Employees. All Company employees who are involved in any way in transactions in foreign countries, or who work temporarily outside the United States, as well as all employees located in the corporate offices in Midland and Houston, Texas, are required to read and comply with the FCPA Compliance Manual. All international employees who are authorized to expend funds on behalf of the Company (not assigned in field positions) are required to read and comply with the FCPA Compliance Manual.
Third Parties. Agents and representatives of the Company who are involved in any way in transactions in foreign countries, or who work outside the United States are required to read and comply with the FCPA Compliance Manual.
Accounting Department. The Accounting Department shall maintain accounting procedures to ensure that no false or misleading entry is made in the Company’s books and records for any reason. The Accounting Department should also maintain financial reporting and controls to prevent FCPA violations.
Audit Department. The Internal Audit Department, in conjunction with the FCPA Compliance Officer, will develop an annual FCPA plan, as approved by the Audit Committee. Internal Audit will implement the audit plan and also perform other random compliance audits as may be requested from time to time by management, the Audit Committee or the FCPA Compliance Officer.
FCPA Compliance Officer. Appointed by the Company’s General Counsel, the FCPA Compliance Officer will be responsible for the FCPA Compliance Manual, implementing and monitoring the Company’s FCPA compliance program, including compliance certifications, and providing training to employees and third parties concerning the FCPA. The FCPA Compliance officer [sic] shall also investigate and approve the employment of all foreign agents, any gifts or entertainment with foreign officials, and the commencement of significant business operations outside the United States. The FCPA Compliance Officer shall also investigate any allegations of misconduct.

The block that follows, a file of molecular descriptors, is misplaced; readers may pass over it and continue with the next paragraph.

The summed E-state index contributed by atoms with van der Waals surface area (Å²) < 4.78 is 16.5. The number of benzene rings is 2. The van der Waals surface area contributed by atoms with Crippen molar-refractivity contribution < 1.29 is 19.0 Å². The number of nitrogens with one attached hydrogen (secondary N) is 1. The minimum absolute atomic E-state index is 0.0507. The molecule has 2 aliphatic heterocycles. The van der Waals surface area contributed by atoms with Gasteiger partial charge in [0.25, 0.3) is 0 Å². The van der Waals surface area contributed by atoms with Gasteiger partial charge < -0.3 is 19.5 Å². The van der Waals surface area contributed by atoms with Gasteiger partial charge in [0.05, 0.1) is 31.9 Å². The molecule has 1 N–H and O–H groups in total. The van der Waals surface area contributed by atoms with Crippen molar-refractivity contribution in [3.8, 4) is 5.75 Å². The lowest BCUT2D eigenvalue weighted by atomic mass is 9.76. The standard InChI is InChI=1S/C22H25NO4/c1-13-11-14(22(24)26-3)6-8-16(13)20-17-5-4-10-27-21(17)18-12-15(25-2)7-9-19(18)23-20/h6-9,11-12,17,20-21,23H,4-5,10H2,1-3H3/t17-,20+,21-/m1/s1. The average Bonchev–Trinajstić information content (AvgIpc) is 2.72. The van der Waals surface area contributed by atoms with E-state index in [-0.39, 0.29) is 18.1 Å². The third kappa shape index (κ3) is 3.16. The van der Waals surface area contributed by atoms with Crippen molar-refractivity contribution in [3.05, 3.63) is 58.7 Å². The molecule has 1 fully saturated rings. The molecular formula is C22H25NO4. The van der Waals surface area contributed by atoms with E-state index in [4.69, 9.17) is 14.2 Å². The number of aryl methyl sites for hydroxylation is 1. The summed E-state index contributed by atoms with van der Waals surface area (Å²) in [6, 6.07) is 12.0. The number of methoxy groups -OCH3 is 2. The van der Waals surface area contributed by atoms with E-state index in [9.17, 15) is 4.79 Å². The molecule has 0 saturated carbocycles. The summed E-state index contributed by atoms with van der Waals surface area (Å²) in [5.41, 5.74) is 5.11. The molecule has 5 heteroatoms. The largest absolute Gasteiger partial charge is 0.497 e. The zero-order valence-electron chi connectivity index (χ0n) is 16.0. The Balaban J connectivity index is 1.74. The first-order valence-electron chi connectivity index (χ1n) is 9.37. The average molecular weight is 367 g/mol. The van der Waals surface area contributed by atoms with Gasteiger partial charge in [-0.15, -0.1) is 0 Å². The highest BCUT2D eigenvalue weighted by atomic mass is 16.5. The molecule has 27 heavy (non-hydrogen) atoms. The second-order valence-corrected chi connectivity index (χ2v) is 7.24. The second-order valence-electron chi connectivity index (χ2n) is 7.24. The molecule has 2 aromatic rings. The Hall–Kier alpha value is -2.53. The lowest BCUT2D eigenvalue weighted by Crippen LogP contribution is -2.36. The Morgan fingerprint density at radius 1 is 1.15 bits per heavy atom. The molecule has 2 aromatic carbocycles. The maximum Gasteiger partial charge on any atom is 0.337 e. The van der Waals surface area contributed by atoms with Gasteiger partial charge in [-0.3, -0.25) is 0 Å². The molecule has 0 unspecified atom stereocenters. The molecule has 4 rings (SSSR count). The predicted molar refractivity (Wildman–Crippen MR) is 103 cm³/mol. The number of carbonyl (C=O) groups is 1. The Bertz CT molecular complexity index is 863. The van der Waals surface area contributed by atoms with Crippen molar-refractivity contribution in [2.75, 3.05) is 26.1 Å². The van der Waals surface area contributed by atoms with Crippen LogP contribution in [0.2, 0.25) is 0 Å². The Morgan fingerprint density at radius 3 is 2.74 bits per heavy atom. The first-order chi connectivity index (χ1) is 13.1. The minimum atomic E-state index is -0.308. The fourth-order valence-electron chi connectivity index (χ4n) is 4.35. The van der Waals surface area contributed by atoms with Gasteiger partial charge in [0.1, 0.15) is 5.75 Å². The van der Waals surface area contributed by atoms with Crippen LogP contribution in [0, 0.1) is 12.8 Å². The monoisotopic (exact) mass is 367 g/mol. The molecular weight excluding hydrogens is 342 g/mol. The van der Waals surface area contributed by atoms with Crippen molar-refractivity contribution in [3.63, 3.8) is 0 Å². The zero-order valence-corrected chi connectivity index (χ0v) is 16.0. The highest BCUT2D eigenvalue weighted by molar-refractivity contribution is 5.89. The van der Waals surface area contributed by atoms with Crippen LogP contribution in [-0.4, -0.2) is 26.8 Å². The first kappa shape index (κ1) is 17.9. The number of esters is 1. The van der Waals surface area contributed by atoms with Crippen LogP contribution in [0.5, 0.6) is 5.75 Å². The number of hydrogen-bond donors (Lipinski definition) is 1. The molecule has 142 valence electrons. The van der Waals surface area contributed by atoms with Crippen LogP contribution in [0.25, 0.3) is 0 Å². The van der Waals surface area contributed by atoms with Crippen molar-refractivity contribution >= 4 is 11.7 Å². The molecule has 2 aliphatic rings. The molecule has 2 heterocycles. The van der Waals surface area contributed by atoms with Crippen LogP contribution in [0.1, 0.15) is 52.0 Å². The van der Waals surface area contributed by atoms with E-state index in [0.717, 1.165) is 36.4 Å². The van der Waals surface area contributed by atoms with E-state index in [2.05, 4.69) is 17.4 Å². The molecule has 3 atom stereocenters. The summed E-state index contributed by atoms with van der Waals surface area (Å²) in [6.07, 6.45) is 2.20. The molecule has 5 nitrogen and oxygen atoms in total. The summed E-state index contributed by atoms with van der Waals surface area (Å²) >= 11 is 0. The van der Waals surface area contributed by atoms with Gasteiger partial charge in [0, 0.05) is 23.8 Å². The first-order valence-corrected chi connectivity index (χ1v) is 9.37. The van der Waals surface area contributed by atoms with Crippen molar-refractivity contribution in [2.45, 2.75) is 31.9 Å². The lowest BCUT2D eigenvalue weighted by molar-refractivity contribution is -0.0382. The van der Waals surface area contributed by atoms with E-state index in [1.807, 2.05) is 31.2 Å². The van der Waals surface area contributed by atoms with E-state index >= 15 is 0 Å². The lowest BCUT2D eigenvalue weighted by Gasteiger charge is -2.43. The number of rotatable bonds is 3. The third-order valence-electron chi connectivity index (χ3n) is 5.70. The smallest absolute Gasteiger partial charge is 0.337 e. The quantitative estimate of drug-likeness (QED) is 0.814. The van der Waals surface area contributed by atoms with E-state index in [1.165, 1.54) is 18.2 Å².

Key’s FCPA Policy emphasized, “If the situation warrants a token gift of other than nominal value, the employee must consult with the FCPA Compliance Officer prior to offering such a gift. The approval of the FCPA Compliance Officer is required to ensure that the gift is consistent with the FCPA, and that the gift is lawful, customary, and necessary to the conduct of business in the country where it is made…. Employment of a foreign agent, commencement of significant business operations outside the United States, gifts, or entertainment of a foreign official must all be approved in advance by the FCPA Compliance officer.”
Last of all, the FCPA Policy “recognizes and emphasizes the importance of anti-corruption training as an essential component of an FCPA compliance program. To that end, Key will provide FCPA Anti-corruption training, both in person and through web-based programs, periodically at times to be determined by the Company’s General Counsel.” Any employee who violates the FCPA or the Company’s FCPA Policy “will be disciplined and may be terminated. Intentional violations of the FCPA will result in termination.”